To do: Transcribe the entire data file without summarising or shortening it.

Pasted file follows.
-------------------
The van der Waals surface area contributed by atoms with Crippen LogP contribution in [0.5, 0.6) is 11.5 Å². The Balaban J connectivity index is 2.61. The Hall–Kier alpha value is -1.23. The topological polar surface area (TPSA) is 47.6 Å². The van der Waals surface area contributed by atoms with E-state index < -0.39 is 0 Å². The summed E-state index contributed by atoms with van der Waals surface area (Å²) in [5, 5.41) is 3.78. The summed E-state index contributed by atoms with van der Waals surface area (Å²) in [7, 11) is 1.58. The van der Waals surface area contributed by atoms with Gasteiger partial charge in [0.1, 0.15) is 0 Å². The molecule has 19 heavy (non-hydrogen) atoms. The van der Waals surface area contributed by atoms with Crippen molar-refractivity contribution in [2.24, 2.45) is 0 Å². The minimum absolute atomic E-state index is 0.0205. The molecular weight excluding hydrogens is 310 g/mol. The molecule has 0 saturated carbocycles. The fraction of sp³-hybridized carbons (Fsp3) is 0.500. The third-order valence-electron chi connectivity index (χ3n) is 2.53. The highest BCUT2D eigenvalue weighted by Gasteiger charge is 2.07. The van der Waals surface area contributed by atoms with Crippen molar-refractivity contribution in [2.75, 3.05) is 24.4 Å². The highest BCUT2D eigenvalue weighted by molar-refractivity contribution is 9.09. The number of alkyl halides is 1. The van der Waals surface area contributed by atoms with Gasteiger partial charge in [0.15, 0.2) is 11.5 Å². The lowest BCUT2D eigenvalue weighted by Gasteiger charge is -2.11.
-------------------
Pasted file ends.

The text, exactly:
The van der Waals surface area contributed by atoms with Crippen LogP contribution in [0.5, 0.6) is 11.5 Å². The Balaban J connectivity index is 2.61. The Hall–Kier alpha value is -1.23. The topological polar surface area (TPSA) is 47.6 Å². The van der Waals surface area contributed by atoms with E-state index < -0.39 is 0 Å². The summed E-state index contributed by atoms with van der Waals surface area (Å²) in [5, 5.41) is 3.78. The summed E-state index contributed by atoms with van der Waals surface area (Å²) in [7, 11) is 1.58. The van der Waals surface area contributed by atoms with Gasteiger partial charge in [0.1, 0.15) is 0 Å². The molecule has 19 heavy (non-hydrogen) atoms. The van der Waals surface area contributed by atoms with Crippen molar-refractivity contribution in [2.24, 2.45) is 0 Å². The minimum absolute atomic E-state index is 0.0205. The molecular weight excluding hydrogens is 310 g/mol. The molecule has 0 saturated carbocycles. The fraction of sp³-hybridized carbons (Fsp3) is 0.500. The third-order valence-electron chi connectivity index (χ3n) is 2.53. The highest BCUT2D eigenvalue weighted by Gasteiger charge is 2.07. The van der Waals surface area contributed by atoms with Crippen molar-refractivity contribution in [2.75, 3.05) is 24.4 Å². The highest BCUT2D eigenvalue weighted by molar-refractivity contribution is 9.09. The number of alkyl halides is 1. The van der Waals surface area contributed by atoms with Gasteiger partial charge in [0.15, 0.2) is 11.5 Å². The lowest BCUT2D eigenvalue weighted by Gasteiger charge is -2.11.